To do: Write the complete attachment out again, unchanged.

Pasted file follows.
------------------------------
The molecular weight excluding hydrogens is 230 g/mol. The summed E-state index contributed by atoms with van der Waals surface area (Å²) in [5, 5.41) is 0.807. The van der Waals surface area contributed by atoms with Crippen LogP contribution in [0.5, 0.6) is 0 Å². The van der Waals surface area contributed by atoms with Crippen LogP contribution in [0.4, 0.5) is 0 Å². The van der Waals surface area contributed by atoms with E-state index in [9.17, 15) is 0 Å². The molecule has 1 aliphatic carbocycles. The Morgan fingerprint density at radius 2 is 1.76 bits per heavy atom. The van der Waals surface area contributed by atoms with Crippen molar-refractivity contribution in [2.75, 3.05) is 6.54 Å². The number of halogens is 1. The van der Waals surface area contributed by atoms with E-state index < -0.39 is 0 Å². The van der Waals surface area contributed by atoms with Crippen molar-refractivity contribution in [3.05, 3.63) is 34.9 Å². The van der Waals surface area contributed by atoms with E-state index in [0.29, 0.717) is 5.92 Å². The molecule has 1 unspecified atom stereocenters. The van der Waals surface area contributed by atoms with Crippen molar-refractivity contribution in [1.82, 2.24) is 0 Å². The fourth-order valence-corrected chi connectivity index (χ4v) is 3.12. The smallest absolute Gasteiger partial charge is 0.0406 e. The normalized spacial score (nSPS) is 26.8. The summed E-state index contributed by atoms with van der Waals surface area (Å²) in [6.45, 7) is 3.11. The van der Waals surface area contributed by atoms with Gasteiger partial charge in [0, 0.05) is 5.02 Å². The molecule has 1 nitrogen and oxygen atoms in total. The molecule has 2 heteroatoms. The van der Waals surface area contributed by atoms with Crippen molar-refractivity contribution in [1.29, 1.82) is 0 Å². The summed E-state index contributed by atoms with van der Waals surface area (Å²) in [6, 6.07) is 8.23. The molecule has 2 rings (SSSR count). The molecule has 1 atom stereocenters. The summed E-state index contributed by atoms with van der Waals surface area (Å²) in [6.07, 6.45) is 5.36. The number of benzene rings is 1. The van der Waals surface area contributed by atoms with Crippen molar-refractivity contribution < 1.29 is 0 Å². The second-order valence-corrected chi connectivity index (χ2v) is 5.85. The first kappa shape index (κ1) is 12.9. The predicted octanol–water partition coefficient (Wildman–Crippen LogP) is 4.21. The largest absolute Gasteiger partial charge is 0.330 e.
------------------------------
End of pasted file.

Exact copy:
The molecular weight excluding hydrogens is 230 g/mol. The summed E-state index contributed by atoms with van der Waals surface area (Å²) in [5, 5.41) is 0.807. The van der Waals surface area contributed by atoms with Crippen LogP contribution in [0.5, 0.6) is 0 Å². The van der Waals surface area contributed by atoms with Crippen LogP contribution in [0.4, 0.5) is 0 Å². The van der Waals surface area contributed by atoms with E-state index in [9.17, 15) is 0 Å². The molecule has 1 aliphatic carbocycles. The Morgan fingerprint density at radius 2 is 1.76 bits per heavy atom. The van der Waals surface area contributed by atoms with Crippen molar-refractivity contribution in [2.75, 3.05) is 6.54 Å². The number of halogens is 1. The van der Waals surface area contributed by atoms with E-state index < -0.39 is 0 Å². The van der Waals surface area contributed by atoms with Crippen molar-refractivity contribution in [3.05, 3.63) is 34.9 Å². The van der Waals surface area contributed by atoms with E-state index in [0.29, 0.717) is 5.92 Å². The molecule has 1 unspecified atom stereocenters. The van der Waals surface area contributed by atoms with Crippen molar-refractivity contribution in [1.82, 2.24) is 0 Å². The fourth-order valence-corrected chi connectivity index (χ4v) is 3.12. The smallest absolute Gasteiger partial charge is 0.0406 e. The normalized spacial score (nSPS) is 26.8. The summed E-state index contributed by atoms with van der Waals surface area (Å²) in [6.45, 7) is 3.11. The van der Waals surface area contributed by atoms with Gasteiger partial charge in [0, 0.05) is 5.02 Å². The molecule has 1 nitrogen and oxygen atoms in total. The molecule has 2 heteroatoms. The van der Waals surface area contributed by atoms with Crippen molar-refractivity contribution in [1.29, 1.82) is 0 Å². The summed E-state index contributed by atoms with van der Waals surface area (Å²) in [6, 6.07) is 8.23. The molecule has 2 rings (SSSR count). The molecule has 1 atom stereocenters. The summed E-state index contributed by atoms with van der Waals surface area (Å²) in [6.07, 6.45) is 5.36. The number of benzene rings is 1. The van der Waals surface area contributed by atoms with Crippen molar-refractivity contribution < 1.29 is 0 Å². The second-order valence-corrected chi connectivity index (χ2v) is 5.85. The first kappa shape index (κ1) is 12.9. The predicted octanol–water partition coefficient (Wildman–Crippen LogP) is 4.21. The largest absolute Gasteiger partial charge is 0.330 e.